For almost a year, CNDLS has been working with UIS and Reclaim Hosting on Georgetown Domains, an effort to give students, faculty, and staff the opportunity to claim a web hosting environment and personal domain name free of cost. Launched this past fall, Domains is part of the larger Domain of One’s Own effort on campuses nationwide aimed at helping students understand, develop, and curate digital identities through their own website. About 250 Georgetown faculty and students are already exploring Domains, including those in the fall 2015 ITEL cohort, “Student-Centered Learning through A Domain of One’s Own.”
CNDLS has partnered with several groups on campus to work on Domains, including The Red House and GU Women Coders (GUWWC), a campus group whose mission is to demystify code, build digital literacy, and raise the odds that women will consider careers in technology. Several Domains were the result of a workshop during a March GUWWC coding party wherein CNDLS staff introduced students, faculty, and staff to the project, sharing step-by-step instructions on building their own website and using WordPress, Omeka, and a slew of other applications meant to make good use out of the university-sponsored web space. During TLISI, CNDLS reached a wider audience with the Domains and Digital Identities Lab and Showcase, a session introducing faculty and staff to three unique Domains created by Erika Bullock (COL ‘17), Nandini Mullaji (SFS ‘17), and Alex Luta (COL ‘16).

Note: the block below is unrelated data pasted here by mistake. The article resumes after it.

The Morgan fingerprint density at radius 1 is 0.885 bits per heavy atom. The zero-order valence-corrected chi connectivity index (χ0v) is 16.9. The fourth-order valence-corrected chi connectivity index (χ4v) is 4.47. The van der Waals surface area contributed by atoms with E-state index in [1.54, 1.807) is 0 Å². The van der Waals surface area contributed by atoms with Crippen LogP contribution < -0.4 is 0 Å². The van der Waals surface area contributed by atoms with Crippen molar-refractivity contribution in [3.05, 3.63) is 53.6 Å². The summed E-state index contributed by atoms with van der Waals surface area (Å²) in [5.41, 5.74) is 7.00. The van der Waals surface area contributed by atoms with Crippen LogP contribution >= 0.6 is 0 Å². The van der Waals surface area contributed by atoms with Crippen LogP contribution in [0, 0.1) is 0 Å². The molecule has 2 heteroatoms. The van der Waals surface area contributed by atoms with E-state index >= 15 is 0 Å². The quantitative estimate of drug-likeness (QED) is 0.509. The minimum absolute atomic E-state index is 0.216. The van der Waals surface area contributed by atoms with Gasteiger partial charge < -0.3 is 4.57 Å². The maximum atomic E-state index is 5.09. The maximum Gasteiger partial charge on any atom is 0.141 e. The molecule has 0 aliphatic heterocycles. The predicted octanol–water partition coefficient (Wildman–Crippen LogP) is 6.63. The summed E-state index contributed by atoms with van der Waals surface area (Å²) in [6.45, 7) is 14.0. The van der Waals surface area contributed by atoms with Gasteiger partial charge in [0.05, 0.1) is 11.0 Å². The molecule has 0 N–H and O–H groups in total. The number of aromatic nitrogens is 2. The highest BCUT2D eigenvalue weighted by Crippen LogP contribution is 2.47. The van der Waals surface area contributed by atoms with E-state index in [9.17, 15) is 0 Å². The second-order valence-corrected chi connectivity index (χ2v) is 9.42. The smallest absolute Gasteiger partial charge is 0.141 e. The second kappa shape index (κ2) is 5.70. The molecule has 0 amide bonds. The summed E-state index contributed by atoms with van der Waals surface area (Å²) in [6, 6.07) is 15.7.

Using these events as inspiration, CNDLS hopes to find additional opportunities to support student and faculty experimentation with digital technologies like Domains. At the University of Mary Washington, this type of space exists in their Digital Knowledge Center, which provides peer tutoring on digital projects and assignments, as well as general support for systems like UMW Blogs, akin to Georgetown Commons. Working alongside other studio environments like those provided by Gelardin New Media Center, a Georgetown version of this space would allow students and faculty alike to workshop digital projects while thinking through pedagogical implications with CNDLS team members.
In the meantime, faculty interested in learning more about implementing digital tools in the classroom, including Georgetown Domains, are encouraged to visit Teaching and Learning Technologies or to reach out to CNDLS for recommendations and support. We’re here to help!